Disciplined discipleship was key to the growth of Watson’s faith from the start, as he met week by week with David Sheppard to study the Bible. He took an approach that brought together theological and practical themes to develop his “knowledge of the Gospel” which had been “effectively zero.”[xxiv] Each day was ordered to embrace Bible reading, prayer, a “balanced diet” of Christian books, fellowship, evangelism and resisting the “forbidden fruits of the world” – providing a “rock-like foundation, on which the superstructure could later afford to be more flexible.”[xxv] Later, Watson reflected on the question as to why the church in the West is so ineffective and surmised that it is because they “have largely neglected what it means to be a disciple of Christ.”[xxvi] He provided an ordered account of the way of discipleship that starts with the personal call of Jesus and moves quickly to the calling into God’s family, the church. The church as a community of “realism and sharing” is the context within which Watson places his exploration of discipleship.[xxvii] He sees discipleship as vital given the challenges of contemporary culture and is vital if the gospel is to be shared with the whole world.[xxviii] For Watson, this discipleship led him to articulate a thoughtful, biblical, practical and ordered approach to doctrine. We can see this in Watson’s ecclesiology that explores the nature of the church through eight biblical images: the Kingdom of God, the Church of God, the People of God, the Body of Christ, the Building of God, the Bride of God, the Army of God and the Spirit in the Church.[xxix] Again we see the triune God with His gospel kingdom leading to the formation of a church of faithful disciples.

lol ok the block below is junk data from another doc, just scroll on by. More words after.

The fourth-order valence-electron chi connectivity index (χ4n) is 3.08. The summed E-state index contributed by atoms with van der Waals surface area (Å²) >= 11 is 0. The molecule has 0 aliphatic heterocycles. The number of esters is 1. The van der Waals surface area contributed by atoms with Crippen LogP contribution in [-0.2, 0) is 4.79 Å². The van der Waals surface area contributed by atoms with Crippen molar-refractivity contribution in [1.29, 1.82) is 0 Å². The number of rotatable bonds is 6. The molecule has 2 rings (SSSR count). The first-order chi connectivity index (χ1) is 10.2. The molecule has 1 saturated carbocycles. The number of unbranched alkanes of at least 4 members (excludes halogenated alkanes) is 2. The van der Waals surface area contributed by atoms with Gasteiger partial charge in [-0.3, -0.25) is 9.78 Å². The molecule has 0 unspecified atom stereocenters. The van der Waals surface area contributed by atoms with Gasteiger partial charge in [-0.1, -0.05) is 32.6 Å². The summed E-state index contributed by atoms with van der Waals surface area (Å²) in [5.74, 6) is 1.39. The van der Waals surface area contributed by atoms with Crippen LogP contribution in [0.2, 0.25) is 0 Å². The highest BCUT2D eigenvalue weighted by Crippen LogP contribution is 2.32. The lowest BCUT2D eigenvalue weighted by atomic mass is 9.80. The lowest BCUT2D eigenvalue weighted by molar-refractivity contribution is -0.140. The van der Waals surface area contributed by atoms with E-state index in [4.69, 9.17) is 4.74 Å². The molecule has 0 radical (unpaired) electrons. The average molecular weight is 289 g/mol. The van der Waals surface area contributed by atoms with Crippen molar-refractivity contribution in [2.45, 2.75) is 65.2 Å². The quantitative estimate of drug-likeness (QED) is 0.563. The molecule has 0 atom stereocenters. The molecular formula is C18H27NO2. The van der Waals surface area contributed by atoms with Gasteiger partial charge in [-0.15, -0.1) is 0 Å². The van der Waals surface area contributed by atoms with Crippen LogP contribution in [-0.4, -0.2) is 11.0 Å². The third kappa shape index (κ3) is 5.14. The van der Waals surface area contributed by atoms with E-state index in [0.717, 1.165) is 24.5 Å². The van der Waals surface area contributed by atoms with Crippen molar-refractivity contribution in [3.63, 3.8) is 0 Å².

Having trained as a church leader Watson served as assistant minister in Gillingham and then in Cambridge. Whilst in Cambridge he became unexpectedly depressed and although this quickly drove Watson to seek more of the Spirit the theme of weakness remained a part of his testimony. Moving to York he struggled with asthma and suffered a “partial breakdown” with depression returning.[xxx] This led to three months out as he felt a total failure and needed time for rest and renewal.[xxxi] Marriage also brought its strains as he struggled to adjust to a partner different to himself and as he tried to fit family life into an extremely busy schedule.[xxxii] In his last year, at the age of 50, Watson lived with cancer which both reduced dramatically some ministries he was involved in, whilst opening up others.[xxxiii] He tried to write about this in a more abstract way but was encouraged to write about this in more narrative form.[xxxiv] The result is a moving account of practical, spiritual and theological wrestling and peace as he moved in hope towards his death in 1984.